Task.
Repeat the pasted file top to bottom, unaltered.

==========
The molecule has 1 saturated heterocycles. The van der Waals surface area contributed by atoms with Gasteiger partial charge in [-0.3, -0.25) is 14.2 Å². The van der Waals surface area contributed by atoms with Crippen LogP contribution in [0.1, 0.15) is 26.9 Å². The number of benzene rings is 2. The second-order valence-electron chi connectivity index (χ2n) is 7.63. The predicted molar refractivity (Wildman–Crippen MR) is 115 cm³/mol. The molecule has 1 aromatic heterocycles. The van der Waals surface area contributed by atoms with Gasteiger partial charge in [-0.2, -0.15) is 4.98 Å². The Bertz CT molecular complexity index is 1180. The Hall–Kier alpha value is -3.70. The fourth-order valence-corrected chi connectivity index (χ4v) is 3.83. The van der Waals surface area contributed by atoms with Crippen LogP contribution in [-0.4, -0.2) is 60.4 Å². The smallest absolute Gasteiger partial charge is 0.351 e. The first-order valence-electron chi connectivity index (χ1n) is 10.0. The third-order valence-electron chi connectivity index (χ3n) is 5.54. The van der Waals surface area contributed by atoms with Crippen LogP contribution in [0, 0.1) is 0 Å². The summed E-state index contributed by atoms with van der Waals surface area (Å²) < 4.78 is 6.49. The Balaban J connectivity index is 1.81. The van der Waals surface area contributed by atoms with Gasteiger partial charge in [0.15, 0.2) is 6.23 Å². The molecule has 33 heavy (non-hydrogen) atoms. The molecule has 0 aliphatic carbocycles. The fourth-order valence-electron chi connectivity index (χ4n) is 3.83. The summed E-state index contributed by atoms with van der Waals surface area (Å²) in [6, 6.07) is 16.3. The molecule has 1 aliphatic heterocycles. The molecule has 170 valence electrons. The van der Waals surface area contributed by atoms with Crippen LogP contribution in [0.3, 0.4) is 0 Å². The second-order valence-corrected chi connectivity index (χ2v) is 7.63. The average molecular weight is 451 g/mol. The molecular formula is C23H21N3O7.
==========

The molecule has 1 saturated heterocycles. The van der Waals surface area contributed by atoms with Gasteiger partial charge in [-0.3, -0.25) is 14.2 Å². The van der Waals surface area contributed by atoms with Crippen LogP contribution in [0.1, 0.15) is 26.9 Å². The number of benzene rings is 2. The second-order valence-electron chi connectivity index (χ2n) is 7.63. The predicted molar refractivity (Wildman–Crippen MR) is 115 cm³/mol. The molecule has 1 aromatic heterocycles. The van der Waals surface area contributed by atoms with Gasteiger partial charge in [-0.2, -0.15) is 4.98 Å². The Bertz CT molecular complexity index is 1180. The Hall–Kier alpha value is -3.70. The fourth-order valence-corrected chi connectivity index (χ4v) is 3.83. The van der Waals surface area contributed by atoms with Crippen LogP contribution in [-0.4, -0.2) is 60.4 Å². The smallest absolute Gasteiger partial charge is 0.351 e. The first-order valence-electron chi connectivity index (χ1n) is 10.0. The third-order valence-electron chi connectivity index (χ3n) is 5.54. The van der Waals surface area contributed by atoms with Crippen LogP contribution in [0, 0.1) is 0 Å². The summed E-state index contributed by atoms with van der Waals surface area (Å²) < 4.78 is 6.49. The Balaban J connectivity index is 1.81. The van der Waals surface area contributed by atoms with Gasteiger partial charge in [0.15, 0.2) is 6.23 Å². The molecule has 33 heavy (non-hydrogen) atoms. The molecule has 0 aliphatic carbocycles. The fourth-order valence-electron chi connectivity index (χ4n) is 3.83. The summed E-state index contributed by atoms with van der Waals surface area (Å²) in [6, 6.07) is 16.3. The molecule has 1 aliphatic heterocycles. The molecule has 170 valence electrons. The van der Waals surface area contributed by atoms with Crippen LogP contribution in [0.3, 0.4) is 0 Å². The second-order valence-corrected chi connectivity index (χ2v) is 7.63. The average molecular weight is 451 g/mol. The molecular formula is C23H21N3O7.